He turned from the window finally, facing Sholdan with a thin smile.

"Scrying takes concentration, a lack of distractions, and enough preliminary information to at least know where to look. Even the best wizard can only employ one scry spell at a time, you know. To watch all of our possible targets by gramerhain, I'd have to concentrate on doing nothing but that, and given the quality of coconspirator currently available to me, I don't seem to be able to find enough time free of distractions to do other people's work for them."

Sholdan's eyes narrowed, and his lips tightened, showing just a flash of sharp, oddly elongated teeth. He started a quick retort, then made himself swallow it unspoken as he remembered who—and what—Varnaythus was.

Varnaythus watched him unblinkingly, then smiled again, even more thinly than before.

"The problem," the black wizard said as if the venomous exchange had never occurred, "is that there are too many cooks busily stirring this particular pot. We know who most of the major players are, but don't delude yourself into believing that we know who all of them are. There's no possible way to predict what people you don't even know about are going to do next. That's bad enough, but I prefer it to having someone I do know about take me as completely by surprise as Cassan managed with this little gem."

"Do you think he kept us in the dark because he's begun to distrust us?" Salgahn asked.

"I think he kept us in the dark because he doesn't want his own shadow to know what he's doing, much less anyone else," Varnaythus snorted. "Which, to be fair, doesn't make him so very different from us. And he did at least warn me he'd taken measures to 'distract' Tellian." The wizard twitched his shoulders in another shrug, his smile tart as alum. "He probably wouldn't have given me any specifics, whatever he expected, but I doubt very much that he anticipated a result quite this . . . spectacular. After all, who would have expected the girl to bolt this way?"

"I can see that," Salgahn said thoughtfully. "On the other hand, I wonder what else he's working on that he hasn't bothered to mention to us?"

"He's operating exactly the same way we are," Varnaythus replied. "We're certainly not going to tell him what we actually have in mind, are we?" He took one hand from behind him and waved it in a dismissive gesture. "Our whole object, where he's concerned, is to keep him convinced he's the prime mover and that he's simply using our services. I'm sure he's intelligent enough to assume we have ends of our own in mind, however, and that means he's not stupid enough to trust us. So he'll tell us just enough about his plans to make us useful to him . . . just as we're doing where he's concerned. Of course, however much he may distrust us, it's probably never occurred to him that we intend to destabilize the entire Kingdom and let him take the blame for it."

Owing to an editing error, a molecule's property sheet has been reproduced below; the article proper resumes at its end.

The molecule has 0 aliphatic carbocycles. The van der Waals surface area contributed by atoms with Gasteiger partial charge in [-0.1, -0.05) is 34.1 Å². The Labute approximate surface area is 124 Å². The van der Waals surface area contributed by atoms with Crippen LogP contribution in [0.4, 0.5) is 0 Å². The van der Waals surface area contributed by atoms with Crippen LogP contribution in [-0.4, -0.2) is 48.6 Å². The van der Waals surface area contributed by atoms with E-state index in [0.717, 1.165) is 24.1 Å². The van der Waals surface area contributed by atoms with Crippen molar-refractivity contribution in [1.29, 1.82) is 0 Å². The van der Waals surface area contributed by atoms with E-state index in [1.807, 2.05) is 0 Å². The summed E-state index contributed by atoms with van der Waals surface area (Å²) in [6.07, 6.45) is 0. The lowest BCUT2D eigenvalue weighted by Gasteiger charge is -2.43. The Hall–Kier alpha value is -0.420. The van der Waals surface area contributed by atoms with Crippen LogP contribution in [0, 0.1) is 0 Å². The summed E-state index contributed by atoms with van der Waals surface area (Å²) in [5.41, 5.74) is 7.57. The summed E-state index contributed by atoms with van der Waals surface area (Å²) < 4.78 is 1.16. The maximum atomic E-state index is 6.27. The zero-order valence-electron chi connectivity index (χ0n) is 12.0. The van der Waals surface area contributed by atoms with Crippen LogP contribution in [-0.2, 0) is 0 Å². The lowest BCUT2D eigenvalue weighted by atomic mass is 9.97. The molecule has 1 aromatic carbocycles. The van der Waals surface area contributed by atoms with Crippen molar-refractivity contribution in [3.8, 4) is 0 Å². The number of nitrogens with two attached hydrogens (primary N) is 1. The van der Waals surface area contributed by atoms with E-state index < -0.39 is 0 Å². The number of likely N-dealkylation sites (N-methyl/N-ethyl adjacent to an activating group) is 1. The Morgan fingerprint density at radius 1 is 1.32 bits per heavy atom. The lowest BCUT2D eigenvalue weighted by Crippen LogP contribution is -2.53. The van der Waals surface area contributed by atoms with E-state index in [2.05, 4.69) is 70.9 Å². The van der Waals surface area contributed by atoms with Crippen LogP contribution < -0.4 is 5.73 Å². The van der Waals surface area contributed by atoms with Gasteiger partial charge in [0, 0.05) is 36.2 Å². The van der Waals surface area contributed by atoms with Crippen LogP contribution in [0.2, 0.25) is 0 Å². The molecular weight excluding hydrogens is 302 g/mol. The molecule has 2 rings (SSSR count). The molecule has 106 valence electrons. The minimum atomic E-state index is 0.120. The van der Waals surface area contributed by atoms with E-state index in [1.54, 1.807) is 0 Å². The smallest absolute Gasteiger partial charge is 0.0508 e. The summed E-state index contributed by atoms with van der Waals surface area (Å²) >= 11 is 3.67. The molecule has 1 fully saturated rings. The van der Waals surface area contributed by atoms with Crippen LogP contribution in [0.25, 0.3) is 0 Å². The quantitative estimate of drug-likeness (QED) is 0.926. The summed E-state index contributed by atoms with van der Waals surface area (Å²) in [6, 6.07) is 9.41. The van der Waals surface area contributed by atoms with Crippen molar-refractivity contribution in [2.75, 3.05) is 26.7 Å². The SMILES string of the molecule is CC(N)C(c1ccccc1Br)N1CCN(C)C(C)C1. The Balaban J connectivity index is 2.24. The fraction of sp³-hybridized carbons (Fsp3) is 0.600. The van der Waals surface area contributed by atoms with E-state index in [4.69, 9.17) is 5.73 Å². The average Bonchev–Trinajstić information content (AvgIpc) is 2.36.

"I'm sure it hasn't," Sholdan agreed, working his way back into the conversation. "After all, he's a baron, and he doesn't know who we're really working for. He sees us only as tools, not anyone who could seriously threaten someone as powerful as he is."

"Which is why They wanted him brought into this in the first place," Varnaythus said. "I only wish I felt more confident that They aren't overreaching."

"Of course They aren't!" Sholdan stared at him, eyes wide in shock. Salgahn seemed much less appalled by Varnaythus' temerity, but dog brothers weren't especially noted for piety even where their own patron, Sharnā, was concerned.

"Oh, don't be an old woman, Jerghar!" Varnaythus snapped. "Of course They can make mistakes! If They couldn't, They'd have finished off the other side twelve hundred years ago. What bothers me this time around is how many balls They expect us to keep in the air simultaneously. If it all works—or even if only half of it works—the results will be all They could hope for. But the more complex the plan, the more opportunities there are for things to go wrong, too. All I'm saying is that, speaking as the person responsible for making it all fit together at the critical moment, I wish They could have kept things a bit simpler."

"All you have to do is follow orders," Sholdan protested, and Varnaythus snorted.

"If that were all I was required to do, They wouldn't need me here at all, Jerghar! But They do need me, because someone has to adjust when bits and pieces of the master plan go to your Lady's Seventh Hell in a handbasket! All I have to say is that it's a good thing the other side can make mistakes, too. Especially this time around."

A fine sheen of perspiration dewed Sholdan's forehead. He seemed genuinely horrified by the wizard's attitude.

"If you offend Her—or any of the rest of Them!—Varnaythus, no power on earth—" he began, and Varnaythus laughed.